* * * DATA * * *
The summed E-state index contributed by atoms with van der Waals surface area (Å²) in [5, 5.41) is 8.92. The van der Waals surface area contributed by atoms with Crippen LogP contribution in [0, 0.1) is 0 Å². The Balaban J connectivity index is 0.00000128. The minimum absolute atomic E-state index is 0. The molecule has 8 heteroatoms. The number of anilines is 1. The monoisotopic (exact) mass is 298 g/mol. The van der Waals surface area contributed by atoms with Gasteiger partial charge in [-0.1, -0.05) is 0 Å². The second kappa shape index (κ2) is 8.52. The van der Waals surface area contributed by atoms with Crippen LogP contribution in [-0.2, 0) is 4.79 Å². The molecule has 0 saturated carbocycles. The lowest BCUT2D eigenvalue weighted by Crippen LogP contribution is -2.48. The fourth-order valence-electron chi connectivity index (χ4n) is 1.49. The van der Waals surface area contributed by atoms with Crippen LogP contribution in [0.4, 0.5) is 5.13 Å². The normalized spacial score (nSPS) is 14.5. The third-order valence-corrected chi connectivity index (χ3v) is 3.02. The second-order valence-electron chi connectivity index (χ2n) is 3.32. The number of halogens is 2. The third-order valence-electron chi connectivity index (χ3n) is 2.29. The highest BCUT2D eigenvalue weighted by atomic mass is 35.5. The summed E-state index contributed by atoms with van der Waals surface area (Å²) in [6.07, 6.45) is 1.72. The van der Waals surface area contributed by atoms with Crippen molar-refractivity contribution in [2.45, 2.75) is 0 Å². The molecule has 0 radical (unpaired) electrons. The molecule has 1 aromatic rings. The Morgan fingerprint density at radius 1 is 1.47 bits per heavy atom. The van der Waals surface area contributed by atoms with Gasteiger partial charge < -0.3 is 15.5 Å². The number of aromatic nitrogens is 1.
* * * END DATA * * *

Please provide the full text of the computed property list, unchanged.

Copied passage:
The summed E-state index contributed by atoms with van der Waals surface area (Å²) in [5, 5.41) is 8.92. The van der Waals surface area contributed by atoms with Crippen LogP contribution in [0, 0.1) is 0 Å². The Balaban J connectivity index is 0.00000128. The minimum absolute atomic E-state index is 0. The molecule has 8 heteroatoms. The number of anilines is 1. The monoisotopic (exact) mass is 298 g/mol. The van der Waals surface area contributed by atoms with Gasteiger partial charge in [-0.1, -0.05) is 0 Å². The second kappa shape index (κ2) is 8.52. The van der Waals surface area contributed by atoms with Crippen LogP contribution in [-0.2, 0) is 4.79 Å². The molecule has 0 saturated carbocycles. The lowest BCUT2D eigenvalue weighted by Crippen LogP contribution is -2.48. The fourth-order valence-electron chi connectivity index (χ4n) is 1.49. The van der Waals surface area contributed by atoms with Crippen LogP contribution in [0.4, 0.5) is 5.13 Å². The normalized spacial score (nSPS) is 14.5. The third-order valence-corrected chi connectivity index (χ3v) is 3.02. The second-order valence-electron chi connectivity index (χ2n) is 3.32. The number of halogens is 2. The third-order valence-electron chi connectivity index (χ3n) is 2.29. The highest BCUT2D eigenvalue weighted by atomic mass is 35.5. The summed E-state index contributed by atoms with van der Waals surface area (Å²) in [6.07, 6.45) is 1.72. The van der Waals surface area contributed by atoms with Crippen molar-refractivity contribution in [2.45, 2.75) is 0 Å². The molecule has 0 radical (unpaired) electrons. The molecule has 1 aromatic rings. The Morgan fingerprint density at radius 1 is 1.47 bits per heavy atom. The van der Waals surface area contributed by atoms with Gasteiger partial charge < -0.3 is 15.5 Å². The number of aromatic nitrogens is 1.